4. Deb says:

    Wow, seems like a lot of harsh, uncalled-for negativity in the responses to this useful, thought-provoking, and helpful blog post. I, at least, am appreciative. Thanks for the insight.

  5. This is a useful article and certainly makes it clear how to develop a brand. However, if the purpose of that brand is “to let customers know what they’re going to get before they buy”, I don’t see how it can work for an author like me who writes a wide range of books aimed at different readers. A follow-up article looking at this issue in more depth would be very welcome.

  6. I’m with Deb. Thought post helpful, particularly the example about Coke. You know what you’re getting. I’ll ponder this as I develop my author brand. Thanks Dana.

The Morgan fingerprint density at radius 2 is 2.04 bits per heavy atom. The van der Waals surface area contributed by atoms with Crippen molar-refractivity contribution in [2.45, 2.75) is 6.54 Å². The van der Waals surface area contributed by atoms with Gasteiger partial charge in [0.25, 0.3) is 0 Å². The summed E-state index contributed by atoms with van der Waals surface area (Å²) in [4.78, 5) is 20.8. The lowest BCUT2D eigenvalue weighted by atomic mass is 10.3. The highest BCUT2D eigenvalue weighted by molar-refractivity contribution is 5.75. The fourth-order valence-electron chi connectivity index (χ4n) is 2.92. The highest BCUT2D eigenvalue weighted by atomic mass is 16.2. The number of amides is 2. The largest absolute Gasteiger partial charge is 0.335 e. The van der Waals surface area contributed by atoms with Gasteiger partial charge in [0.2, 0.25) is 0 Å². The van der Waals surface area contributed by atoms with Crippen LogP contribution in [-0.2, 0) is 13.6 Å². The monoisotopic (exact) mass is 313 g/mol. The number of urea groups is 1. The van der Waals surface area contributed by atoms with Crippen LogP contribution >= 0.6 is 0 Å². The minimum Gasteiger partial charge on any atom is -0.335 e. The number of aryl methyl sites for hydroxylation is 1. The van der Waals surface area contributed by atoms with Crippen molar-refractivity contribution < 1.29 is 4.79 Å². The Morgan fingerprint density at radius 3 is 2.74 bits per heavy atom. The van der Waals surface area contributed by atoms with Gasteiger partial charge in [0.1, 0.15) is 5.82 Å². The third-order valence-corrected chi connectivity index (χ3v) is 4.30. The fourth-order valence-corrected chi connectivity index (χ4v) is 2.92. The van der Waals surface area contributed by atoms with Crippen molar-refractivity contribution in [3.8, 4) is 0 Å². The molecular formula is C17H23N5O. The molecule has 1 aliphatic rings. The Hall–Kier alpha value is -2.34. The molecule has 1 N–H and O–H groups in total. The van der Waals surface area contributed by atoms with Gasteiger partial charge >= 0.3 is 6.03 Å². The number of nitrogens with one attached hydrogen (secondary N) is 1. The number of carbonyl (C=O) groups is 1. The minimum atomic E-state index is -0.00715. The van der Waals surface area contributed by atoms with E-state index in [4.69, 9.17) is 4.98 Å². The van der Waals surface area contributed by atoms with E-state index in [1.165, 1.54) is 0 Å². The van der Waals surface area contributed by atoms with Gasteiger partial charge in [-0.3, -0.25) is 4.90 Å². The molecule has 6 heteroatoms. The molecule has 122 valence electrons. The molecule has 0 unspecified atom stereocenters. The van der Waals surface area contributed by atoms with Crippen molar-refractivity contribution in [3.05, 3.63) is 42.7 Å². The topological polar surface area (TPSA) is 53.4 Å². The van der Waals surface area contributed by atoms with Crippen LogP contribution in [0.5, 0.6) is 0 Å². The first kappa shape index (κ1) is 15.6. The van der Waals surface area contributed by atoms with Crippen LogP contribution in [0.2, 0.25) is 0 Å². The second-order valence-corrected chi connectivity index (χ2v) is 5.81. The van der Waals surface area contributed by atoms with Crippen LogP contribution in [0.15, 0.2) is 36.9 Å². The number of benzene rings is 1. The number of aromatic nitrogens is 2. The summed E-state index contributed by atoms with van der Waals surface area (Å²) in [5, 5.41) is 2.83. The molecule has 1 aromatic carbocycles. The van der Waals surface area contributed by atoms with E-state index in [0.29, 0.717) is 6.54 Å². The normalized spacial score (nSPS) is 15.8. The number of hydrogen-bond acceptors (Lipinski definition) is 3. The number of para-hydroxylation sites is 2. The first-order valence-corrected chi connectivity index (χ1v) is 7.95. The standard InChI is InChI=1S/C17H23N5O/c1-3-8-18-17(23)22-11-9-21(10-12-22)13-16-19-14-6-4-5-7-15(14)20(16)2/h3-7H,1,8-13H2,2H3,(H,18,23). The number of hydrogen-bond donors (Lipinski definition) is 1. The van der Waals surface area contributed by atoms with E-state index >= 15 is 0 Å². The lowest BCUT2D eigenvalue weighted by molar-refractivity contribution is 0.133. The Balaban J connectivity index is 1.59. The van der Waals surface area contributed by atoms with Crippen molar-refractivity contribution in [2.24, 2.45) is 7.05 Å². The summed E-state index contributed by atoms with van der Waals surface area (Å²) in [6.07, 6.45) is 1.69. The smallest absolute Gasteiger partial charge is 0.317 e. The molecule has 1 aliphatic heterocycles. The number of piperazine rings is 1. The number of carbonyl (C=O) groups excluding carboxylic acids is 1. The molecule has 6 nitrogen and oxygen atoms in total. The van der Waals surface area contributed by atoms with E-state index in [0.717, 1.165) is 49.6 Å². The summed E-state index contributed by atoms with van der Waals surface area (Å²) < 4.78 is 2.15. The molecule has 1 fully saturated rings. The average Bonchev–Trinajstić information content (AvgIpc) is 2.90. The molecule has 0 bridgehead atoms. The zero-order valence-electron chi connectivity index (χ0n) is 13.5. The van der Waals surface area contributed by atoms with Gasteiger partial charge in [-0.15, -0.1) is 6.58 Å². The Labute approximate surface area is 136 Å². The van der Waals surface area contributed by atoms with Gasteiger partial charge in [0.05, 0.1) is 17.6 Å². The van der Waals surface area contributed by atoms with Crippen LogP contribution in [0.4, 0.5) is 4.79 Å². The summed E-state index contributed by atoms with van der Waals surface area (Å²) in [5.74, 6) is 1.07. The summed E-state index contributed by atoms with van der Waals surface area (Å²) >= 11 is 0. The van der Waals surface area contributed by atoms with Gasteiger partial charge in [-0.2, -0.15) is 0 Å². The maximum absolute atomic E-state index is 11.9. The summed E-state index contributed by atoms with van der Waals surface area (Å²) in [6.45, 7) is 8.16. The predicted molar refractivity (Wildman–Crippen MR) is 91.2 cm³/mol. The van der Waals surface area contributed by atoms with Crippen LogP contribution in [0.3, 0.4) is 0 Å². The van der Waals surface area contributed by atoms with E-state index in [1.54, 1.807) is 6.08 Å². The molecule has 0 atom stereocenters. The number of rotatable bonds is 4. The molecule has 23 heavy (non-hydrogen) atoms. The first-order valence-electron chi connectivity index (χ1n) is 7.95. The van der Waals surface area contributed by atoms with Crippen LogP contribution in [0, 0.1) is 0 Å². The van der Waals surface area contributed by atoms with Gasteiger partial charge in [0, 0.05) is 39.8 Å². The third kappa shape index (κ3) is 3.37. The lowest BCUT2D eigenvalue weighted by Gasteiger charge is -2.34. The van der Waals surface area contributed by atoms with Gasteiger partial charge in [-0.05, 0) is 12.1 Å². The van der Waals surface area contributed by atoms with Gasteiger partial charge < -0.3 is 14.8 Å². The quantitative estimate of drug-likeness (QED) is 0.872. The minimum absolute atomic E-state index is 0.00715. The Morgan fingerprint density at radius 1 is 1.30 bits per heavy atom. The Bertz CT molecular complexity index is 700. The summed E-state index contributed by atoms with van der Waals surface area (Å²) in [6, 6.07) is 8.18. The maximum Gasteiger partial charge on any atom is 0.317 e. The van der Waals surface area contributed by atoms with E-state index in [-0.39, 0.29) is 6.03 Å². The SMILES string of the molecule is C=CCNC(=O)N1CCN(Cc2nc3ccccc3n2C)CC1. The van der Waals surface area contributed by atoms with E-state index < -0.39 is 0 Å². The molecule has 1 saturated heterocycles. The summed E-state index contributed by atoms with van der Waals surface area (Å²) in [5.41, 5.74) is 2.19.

7. Dana, I loved this post and found the ‘workshop’ part revealing. The ‘self’ part of self-publishing is sometimes like a bad joke, and any objectivity we can insert is crazy welcome. I found your thoughts on this subject extremely helpful, thanks!

    And really, Ernie Zelinski, you think Seth Godin doesn’t seek to maximize ROI? Teehee. Meanwhile, everything else in your comment was about your own stellar marketing and sales.

    Maybe the word ‘brand’ isn’t quite appropriate for authors (let’s come up with a better one), but being able to define your style/content is hardly counter-productive or untrue to one’s precious individuality. Dana, I think you did a great job of clarifying how branding, or whatever ya call it, CAN apply to authors.